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Wind turbine proposal approved for eagle-taking permit  

Credit:  By Mikea Turner | WBOC-TV 16 | www.wboc.com ~~

Wind turbines could start popping up in Somerset County as early as next year; however, it all depends on how fast developers behind the green project get what’s called an eagle-taking permit for the proposed wind farm in Westover.

There are concerns about protecting bald eagles in that area. Developers with Pioneer Green Energy, in partnership with The Great Bay Wind Energy Center, spent the last four years working on conservation eagle plans along with a layout of ways to avoid and minimize impacts, according to Adam Cohen, vice president of the company.

The U.S. Wildlife Service conducted an environmental assessment at a public information session Wednesday night, to address potential impacts of the permit.

Late Wednesday evening, Cohen said the agency decided to move forth with the process. The measure will reduce company liability for any turbine eagle-related deaths, something that’s quite rare.

Cohen said the project will be divided into a couple of phases. The first would consist of 25 turbines that will rest on 10,000 acres of land.

“Our hope would be maybe a second phase of 10 to 15 more turbines in the project,” Cohen said.

Some county residents like Marc Duncan look forward to it.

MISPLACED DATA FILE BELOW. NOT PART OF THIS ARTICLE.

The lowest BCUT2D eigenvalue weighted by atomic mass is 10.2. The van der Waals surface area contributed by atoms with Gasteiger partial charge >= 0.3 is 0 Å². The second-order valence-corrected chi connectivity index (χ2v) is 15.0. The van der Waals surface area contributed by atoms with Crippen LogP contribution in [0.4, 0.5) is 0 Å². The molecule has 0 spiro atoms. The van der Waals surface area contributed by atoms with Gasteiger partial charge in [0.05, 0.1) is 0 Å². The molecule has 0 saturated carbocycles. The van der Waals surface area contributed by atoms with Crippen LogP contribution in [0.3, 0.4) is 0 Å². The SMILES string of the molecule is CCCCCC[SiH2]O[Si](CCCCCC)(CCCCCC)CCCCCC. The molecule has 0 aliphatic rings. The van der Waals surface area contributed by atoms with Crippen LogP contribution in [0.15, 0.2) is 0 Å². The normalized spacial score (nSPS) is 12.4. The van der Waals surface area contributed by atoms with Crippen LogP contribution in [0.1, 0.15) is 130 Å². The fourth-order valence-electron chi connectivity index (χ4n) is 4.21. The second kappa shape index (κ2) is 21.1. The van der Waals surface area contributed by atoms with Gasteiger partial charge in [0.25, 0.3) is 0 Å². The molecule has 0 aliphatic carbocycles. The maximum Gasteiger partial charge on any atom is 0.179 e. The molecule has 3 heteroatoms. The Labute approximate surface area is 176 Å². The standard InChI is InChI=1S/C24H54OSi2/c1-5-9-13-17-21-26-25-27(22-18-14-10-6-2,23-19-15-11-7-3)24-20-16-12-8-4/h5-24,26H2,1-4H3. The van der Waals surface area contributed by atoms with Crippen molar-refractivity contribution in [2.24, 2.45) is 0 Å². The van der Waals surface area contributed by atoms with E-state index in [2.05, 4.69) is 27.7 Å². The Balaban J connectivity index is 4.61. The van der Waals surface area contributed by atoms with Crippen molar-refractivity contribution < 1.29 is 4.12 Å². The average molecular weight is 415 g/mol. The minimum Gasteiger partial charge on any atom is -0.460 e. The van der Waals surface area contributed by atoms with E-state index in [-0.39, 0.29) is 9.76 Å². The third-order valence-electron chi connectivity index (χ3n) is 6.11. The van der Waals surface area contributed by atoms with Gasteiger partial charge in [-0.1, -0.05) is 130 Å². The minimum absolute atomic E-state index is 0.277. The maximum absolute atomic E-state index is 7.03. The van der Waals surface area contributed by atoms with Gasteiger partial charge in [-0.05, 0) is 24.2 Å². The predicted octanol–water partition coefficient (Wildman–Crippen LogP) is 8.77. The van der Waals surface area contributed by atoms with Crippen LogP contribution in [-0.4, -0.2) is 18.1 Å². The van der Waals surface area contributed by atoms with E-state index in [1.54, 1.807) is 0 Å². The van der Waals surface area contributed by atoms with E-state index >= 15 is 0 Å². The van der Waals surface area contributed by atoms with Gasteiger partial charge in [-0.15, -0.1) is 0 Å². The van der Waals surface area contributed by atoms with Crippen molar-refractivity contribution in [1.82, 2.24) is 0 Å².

“I see a lot more benefit in having the wind turbines bring down our cost in energy and stabilizing our energy supply,” Duncan said.

Developers expect the $200 million project to provide clean, renewable energy to residents. They also expect the wind farm to contribute millions of dollars in tax revenue.

Despite early projections, the proposal faced a few challenges first.

The Naval Air Station had prior concerns about aircraft interference from the turbines. The spinning blades could be picked up by a neighboring radar system a few years ago.

Health concerns proved to be another issue as well. Ryan Taylor, a bioacoustics expert at Salisbury University, said people who live near wind farms could suffer from what is called “wind turbine syndrome.” That condition includes side effects of dizziness, nausea, headaches and loss of sleep.

Public comments and concerns about health and safety were addressed at Wednesday night’s meeting.

The company hopes to get the permit by the end of this year. Developers want to start construction in early 2015.

Source:  By Mikea Turner | WBOC-TV 16 | www.wboc.com

This article is the work of the source indicated. Any opinions expressed in it are not necessarily those of National Wind Watch.

The copyright of this article resides with the author or publisher indicated. As part of its noncommercial effort to present the environmental, social, scientific, and economic issues of large-scale wind power development to a global audience seeking such information, National Wind Watch endeavors to observe “fair use” as provided for in section 107 of U.S. Copyright Law and similar “fair dealing” provisions of the copyright laws of other nations. Send requests to excerpt, general inquiries, and comments via e-mail.

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